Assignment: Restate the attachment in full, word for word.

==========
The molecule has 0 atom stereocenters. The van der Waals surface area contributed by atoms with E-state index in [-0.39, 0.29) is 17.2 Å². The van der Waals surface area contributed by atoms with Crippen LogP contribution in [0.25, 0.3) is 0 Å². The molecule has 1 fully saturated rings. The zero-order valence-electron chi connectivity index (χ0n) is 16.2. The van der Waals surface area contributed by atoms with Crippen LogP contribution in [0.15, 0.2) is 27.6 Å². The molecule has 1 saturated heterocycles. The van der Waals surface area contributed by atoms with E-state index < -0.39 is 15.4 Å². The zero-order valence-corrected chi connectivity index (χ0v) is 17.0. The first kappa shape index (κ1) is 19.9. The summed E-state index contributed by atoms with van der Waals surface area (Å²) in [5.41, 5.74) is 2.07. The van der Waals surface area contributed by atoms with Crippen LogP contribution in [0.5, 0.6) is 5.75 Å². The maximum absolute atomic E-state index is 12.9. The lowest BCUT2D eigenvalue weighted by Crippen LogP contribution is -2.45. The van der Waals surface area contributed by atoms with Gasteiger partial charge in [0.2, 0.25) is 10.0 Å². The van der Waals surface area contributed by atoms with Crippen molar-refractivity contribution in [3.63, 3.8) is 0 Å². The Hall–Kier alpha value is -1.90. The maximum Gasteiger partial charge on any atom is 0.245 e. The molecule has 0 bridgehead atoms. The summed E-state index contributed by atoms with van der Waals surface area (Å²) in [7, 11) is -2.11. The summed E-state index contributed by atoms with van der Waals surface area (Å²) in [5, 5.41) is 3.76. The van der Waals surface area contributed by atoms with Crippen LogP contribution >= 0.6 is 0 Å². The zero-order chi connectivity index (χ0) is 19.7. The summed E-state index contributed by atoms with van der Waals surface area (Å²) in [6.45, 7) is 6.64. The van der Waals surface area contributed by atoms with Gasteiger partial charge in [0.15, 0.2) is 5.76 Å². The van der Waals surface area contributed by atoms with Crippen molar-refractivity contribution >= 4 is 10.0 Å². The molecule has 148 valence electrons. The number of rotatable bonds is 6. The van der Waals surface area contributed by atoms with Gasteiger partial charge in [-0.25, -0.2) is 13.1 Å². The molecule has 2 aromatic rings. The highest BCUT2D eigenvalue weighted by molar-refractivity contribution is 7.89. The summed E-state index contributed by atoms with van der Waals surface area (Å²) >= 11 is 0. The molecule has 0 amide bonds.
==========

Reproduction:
The molecule has 0 atom stereocenters. The van der Waals surface area contributed by atoms with E-state index in [-0.39, 0.29) is 17.2 Å². The van der Waals surface area contributed by atoms with Crippen LogP contribution in [0.25, 0.3) is 0 Å². The molecule has 1 fully saturated rings. The zero-order valence-electron chi connectivity index (χ0n) is 16.2. The van der Waals surface area contributed by atoms with Crippen LogP contribution in [0.15, 0.2) is 27.6 Å². The molecule has 1 saturated heterocycles. The van der Waals surface area contributed by atoms with E-state index < -0.39 is 15.4 Å². The zero-order valence-corrected chi connectivity index (χ0v) is 17.0. The first kappa shape index (κ1) is 19.9. The summed E-state index contributed by atoms with van der Waals surface area (Å²) in [5.41, 5.74) is 2.07. The van der Waals surface area contributed by atoms with Crippen LogP contribution in [0.5, 0.6) is 5.75 Å². The maximum absolute atomic E-state index is 12.9. The lowest BCUT2D eigenvalue weighted by Crippen LogP contribution is -2.45. The van der Waals surface area contributed by atoms with Gasteiger partial charge in [0.2, 0.25) is 10.0 Å². The van der Waals surface area contributed by atoms with Crippen molar-refractivity contribution in [3.63, 3.8) is 0 Å². The Hall–Kier alpha value is -1.90. The maximum Gasteiger partial charge on any atom is 0.245 e. The molecule has 0 bridgehead atoms. The summed E-state index contributed by atoms with van der Waals surface area (Å²) in [7, 11) is -2.11. The summed E-state index contributed by atoms with van der Waals surface area (Å²) in [5, 5.41) is 3.76. The van der Waals surface area contributed by atoms with Crippen LogP contribution >= 0.6 is 0 Å². The zero-order chi connectivity index (χ0) is 19.7. The summed E-state index contributed by atoms with van der Waals surface area (Å²) in [6.45, 7) is 6.64. The van der Waals surface area contributed by atoms with Gasteiger partial charge in [0.15, 0.2) is 5.76 Å². The van der Waals surface area contributed by atoms with Crippen molar-refractivity contribution >= 4 is 10.0 Å². The molecule has 148 valence electrons. The number of rotatable bonds is 6. The van der Waals surface area contributed by atoms with Gasteiger partial charge in [-0.25, -0.2) is 13.1 Å². The molecule has 2 aromatic rings. The highest BCUT2D eigenvalue weighted by molar-refractivity contribution is 7.89. The summed E-state index contributed by atoms with van der Waals surface area (Å²) >= 11 is 0. The molecule has 0 amide bonds.